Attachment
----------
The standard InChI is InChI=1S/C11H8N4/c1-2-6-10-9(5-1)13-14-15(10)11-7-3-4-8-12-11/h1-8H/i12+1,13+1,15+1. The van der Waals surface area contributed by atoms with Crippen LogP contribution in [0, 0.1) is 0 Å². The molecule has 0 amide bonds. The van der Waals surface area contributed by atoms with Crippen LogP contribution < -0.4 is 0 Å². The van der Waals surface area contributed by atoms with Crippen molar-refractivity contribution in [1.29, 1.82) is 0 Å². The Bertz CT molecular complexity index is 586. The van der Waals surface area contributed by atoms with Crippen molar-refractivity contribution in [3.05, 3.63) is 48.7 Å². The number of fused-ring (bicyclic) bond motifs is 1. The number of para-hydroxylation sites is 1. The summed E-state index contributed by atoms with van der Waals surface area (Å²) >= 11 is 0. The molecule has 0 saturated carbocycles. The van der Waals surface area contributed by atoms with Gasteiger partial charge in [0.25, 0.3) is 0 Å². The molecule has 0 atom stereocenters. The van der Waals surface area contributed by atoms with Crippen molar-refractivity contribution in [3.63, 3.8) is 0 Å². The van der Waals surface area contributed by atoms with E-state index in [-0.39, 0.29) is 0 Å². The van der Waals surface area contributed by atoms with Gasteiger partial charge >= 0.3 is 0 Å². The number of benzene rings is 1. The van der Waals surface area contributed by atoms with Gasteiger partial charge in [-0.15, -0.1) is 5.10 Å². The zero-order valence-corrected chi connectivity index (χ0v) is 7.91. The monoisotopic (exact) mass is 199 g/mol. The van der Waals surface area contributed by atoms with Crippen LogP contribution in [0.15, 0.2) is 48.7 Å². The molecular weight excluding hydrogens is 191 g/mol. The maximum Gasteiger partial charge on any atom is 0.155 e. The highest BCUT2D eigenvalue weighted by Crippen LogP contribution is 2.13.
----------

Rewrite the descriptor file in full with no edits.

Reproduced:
The standard InChI is InChI=1S/C11H8N4/c1-2-6-10-9(5-1)13-14-15(10)11-7-3-4-8-12-11/h1-8H/i12+1,13+1,15+1. The van der Waals surface area contributed by atoms with Crippen LogP contribution in [0, 0.1) is 0 Å². The molecule has 0 amide bonds. The van der Waals surface area contributed by atoms with Crippen LogP contribution < -0.4 is 0 Å². The van der Waals surface area contributed by atoms with Crippen molar-refractivity contribution in [1.29, 1.82) is 0 Å². The Bertz CT molecular complexity index is 586. The van der Waals surface area contributed by atoms with Crippen molar-refractivity contribution in [3.05, 3.63) is 48.7 Å². The number of fused-ring (bicyclic) bond motifs is 1. The number of para-hydroxylation sites is 1. The summed E-state index contributed by atoms with van der Waals surface area (Å²) >= 11 is 0. The molecule has 0 saturated carbocycles. The van der Waals surface area contributed by atoms with Gasteiger partial charge in [0.25, 0.3) is 0 Å². The molecule has 0 atom stereocenters. The van der Waals surface area contributed by atoms with Crippen molar-refractivity contribution in [3.63, 3.8) is 0 Å². The van der Waals surface area contributed by atoms with E-state index in [-0.39, 0.29) is 0 Å². The van der Waals surface area contributed by atoms with Gasteiger partial charge >= 0.3 is 0 Å². The number of benzene rings is 1. The van der Waals surface area contributed by atoms with Gasteiger partial charge in [-0.15, -0.1) is 5.10 Å². The zero-order valence-corrected chi connectivity index (χ0v) is 7.91. The monoisotopic (exact) mass is 199 g/mol. The van der Waals surface area contributed by atoms with Crippen LogP contribution in [0.15, 0.2) is 48.7 Å². The molecular weight excluding hydrogens is 191 g/mol. The maximum Gasteiger partial charge on any atom is 0.155 e. The highest BCUT2D eigenvalue weighted by Crippen LogP contribution is 2.13.